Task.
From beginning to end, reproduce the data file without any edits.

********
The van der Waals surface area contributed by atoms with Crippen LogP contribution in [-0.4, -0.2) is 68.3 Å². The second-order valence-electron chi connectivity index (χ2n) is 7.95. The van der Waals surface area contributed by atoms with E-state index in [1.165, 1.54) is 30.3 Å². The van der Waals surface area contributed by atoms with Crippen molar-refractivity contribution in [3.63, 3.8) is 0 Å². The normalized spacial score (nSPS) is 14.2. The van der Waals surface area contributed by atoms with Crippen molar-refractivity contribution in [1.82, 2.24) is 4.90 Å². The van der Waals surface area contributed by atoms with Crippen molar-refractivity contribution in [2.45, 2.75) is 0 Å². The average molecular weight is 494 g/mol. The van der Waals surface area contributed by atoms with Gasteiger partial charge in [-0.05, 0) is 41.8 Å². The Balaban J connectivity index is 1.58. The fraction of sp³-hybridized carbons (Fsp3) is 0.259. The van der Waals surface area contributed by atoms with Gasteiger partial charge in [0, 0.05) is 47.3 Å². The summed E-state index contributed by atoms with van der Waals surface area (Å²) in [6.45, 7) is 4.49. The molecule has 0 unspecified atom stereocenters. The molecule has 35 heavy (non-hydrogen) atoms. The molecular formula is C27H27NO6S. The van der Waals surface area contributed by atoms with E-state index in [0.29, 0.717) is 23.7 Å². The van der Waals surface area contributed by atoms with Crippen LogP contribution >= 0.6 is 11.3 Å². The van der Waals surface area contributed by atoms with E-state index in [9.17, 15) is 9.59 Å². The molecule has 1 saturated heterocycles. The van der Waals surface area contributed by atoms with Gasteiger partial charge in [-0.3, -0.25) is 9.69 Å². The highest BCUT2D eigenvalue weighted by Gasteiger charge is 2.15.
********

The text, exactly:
The van der Waals surface area contributed by atoms with Crippen LogP contribution in [-0.4, -0.2) is 68.3 Å². The second-order valence-electron chi connectivity index (χ2n) is 7.95. The van der Waals surface area contributed by atoms with E-state index in [1.165, 1.54) is 30.3 Å². The van der Waals surface area contributed by atoms with Crippen molar-refractivity contribution in [3.63, 3.8) is 0 Å². The normalized spacial score (nSPS) is 14.2. The van der Waals surface area contributed by atoms with Crippen molar-refractivity contribution in [1.82, 2.24) is 4.90 Å². The van der Waals surface area contributed by atoms with Crippen molar-refractivity contribution in [2.45, 2.75) is 0 Å². The average molecular weight is 494 g/mol. The van der Waals surface area contributed by atoms with Gasteiger partial charge in [-0.05, 0) is 41.8 Å². The Balaban J connectivity index is 1.58. The fraction of sp³-hybridized carbons (Fsp3) is 0.259. The van der Waals surface area contributed by atoms with Gasteiger partial charge in [0, 0.05) is 47.3 Å². The summed E-state index contributed by atoms with van der Waals surface area (Å²) in [6.45, 7) is 4.49. The molecule has 0 unspecified atom stereocenters. The molecule has 35 heavy (non-hydrogen) atoms. The molecular formula is C27H27NO6S. The van der Waals surface area contributed by atoms with E-state index in [0.29, 0.717) is 23.7 Å². The van der Waals surface area contributed by atoms with Crippen LogP contribution >= 0.6 is 11.3 Å². The van der Waals surface area contributed by atoms with E-state index in [9.17, 15) is 9.59 Å². The molecule has 1 saturated heterocycles. The van der Waals surface area contributed by atoms with Gasteiger partial charge in [-0.3, -0.25) is 9.69 Å². The highest BCUT2D eigenvalue weighted by Gasteiger charge is 2.15.